One of the two Americans who won this year's Nobel prize for chemistry says he may use some of his prize money to help fight restrictions imposed on scientists as part of the US “war on terrorism”.
"There are some social issues we're considering, including scientists who are being persecuted around the world and in the United States," said Dr Peter Agre of the Johns Hopkins University School of Medicine, on Wednesday.
Agre cited the criminal case of Texas plague expert, Thomas Butler, who has been charged by federal authorities after he reported he lost some plague samples. Prosecutors said he illegally transported samples from Tanzania and lied to the FBI about how he disposed of them.
The case, born out of security restrictions imposed on scientists after the 11 September 2001 attacks, has already brought a number of prominent scientists to Butler's defence, saying he did nothing different than other scientists. Butler has pleaded not guilty to the criminal charges.
"He was arrested and taken away in chains ... This is something that's bothered many of us," Agre said.
The Minnesota native says he was inspired by chemist and activist Linus Pauling, who won the Nobel prize for chemistry in 1954, and then the Nobel Peace prize in 1962 for his campaign to curb the spread of nuclear weapons. Pauling was a friend of Agre's father, who was a chemistry professor.
Agre, 54, who will share the $1.3 million Nobel prize with Dr Roderick MacKinnon of the Howard Hughes Medical Institute at New York's Rockefeller University, discovered in 1988 the membrane protein, or channel, through which water passes in and out of human cells. MacKinnon, 47, discovered the cellular channel for ions.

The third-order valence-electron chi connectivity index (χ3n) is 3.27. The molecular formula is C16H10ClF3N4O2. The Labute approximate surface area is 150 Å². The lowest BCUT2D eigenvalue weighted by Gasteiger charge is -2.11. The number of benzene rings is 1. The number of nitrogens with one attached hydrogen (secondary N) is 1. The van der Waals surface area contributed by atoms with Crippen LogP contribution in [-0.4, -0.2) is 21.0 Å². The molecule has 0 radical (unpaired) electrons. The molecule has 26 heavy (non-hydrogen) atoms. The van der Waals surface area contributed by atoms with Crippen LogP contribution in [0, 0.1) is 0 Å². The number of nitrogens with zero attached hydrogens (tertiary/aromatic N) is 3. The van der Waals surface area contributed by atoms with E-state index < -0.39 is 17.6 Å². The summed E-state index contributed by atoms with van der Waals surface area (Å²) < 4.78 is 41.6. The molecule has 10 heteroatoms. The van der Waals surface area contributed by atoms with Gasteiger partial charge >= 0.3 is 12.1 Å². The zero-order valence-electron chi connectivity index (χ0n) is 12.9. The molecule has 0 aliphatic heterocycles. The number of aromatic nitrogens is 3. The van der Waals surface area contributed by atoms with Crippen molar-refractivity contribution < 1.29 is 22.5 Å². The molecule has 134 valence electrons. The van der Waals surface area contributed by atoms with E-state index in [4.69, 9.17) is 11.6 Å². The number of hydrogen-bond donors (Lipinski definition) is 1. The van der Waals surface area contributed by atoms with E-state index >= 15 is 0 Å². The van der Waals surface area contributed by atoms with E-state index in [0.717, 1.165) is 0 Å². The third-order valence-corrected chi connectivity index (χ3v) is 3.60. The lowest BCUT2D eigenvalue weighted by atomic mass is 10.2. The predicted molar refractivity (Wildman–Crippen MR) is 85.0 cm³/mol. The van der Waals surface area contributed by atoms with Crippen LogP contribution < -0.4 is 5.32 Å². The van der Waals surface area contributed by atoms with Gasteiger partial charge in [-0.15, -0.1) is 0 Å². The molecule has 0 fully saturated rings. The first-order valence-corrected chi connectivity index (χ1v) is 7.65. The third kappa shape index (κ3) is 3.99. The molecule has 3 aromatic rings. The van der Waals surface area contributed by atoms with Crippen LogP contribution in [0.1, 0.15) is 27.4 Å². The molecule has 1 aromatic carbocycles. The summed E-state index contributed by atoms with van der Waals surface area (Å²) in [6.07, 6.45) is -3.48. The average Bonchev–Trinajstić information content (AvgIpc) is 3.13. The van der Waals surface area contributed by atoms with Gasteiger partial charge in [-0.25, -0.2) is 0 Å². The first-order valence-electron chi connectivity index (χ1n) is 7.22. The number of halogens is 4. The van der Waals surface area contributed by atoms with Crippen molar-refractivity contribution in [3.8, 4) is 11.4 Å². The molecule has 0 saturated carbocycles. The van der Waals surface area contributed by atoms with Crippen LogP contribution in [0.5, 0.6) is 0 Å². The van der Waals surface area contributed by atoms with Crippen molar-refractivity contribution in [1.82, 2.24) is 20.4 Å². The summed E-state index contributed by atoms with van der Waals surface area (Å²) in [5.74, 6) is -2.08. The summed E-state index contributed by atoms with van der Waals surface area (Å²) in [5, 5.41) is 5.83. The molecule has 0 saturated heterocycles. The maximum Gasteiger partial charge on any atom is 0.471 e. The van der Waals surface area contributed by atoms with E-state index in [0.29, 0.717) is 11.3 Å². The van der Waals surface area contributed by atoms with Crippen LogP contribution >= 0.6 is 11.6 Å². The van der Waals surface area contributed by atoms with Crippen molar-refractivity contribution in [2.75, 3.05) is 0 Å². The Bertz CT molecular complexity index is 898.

"I was in my pyjamas at 5.30am when I got a call from Sweden. It didn't seem to be a joke, and life has been pandemonium-struck ever since"
Dr Peter Agre,
The Royal Swedish Academy of Sciences has said the discoveries are critical to science's understanding of the human body, which is about 70% water, and diseases of the kidneys, heart, muscles and nerves.
Agre's contribution specifically has led to an entire series of biochemical, physiological and genetic studies of water channels in bacteria, plants and mammals.
"I was in my pyjamas at 5.30am when I got a call from Sweden. It didn't seem to be a joke, and life has been pandemonium-struck ever since," Agre said. "People have been pouring champagne in our kitchen since 6am. My goal is not to drink any until this evening."
Agre received his medical degree in 1974 from the Hopkins medical school, where he is professor of biological chemistry and medicine. He has been teaching at the school since 1984.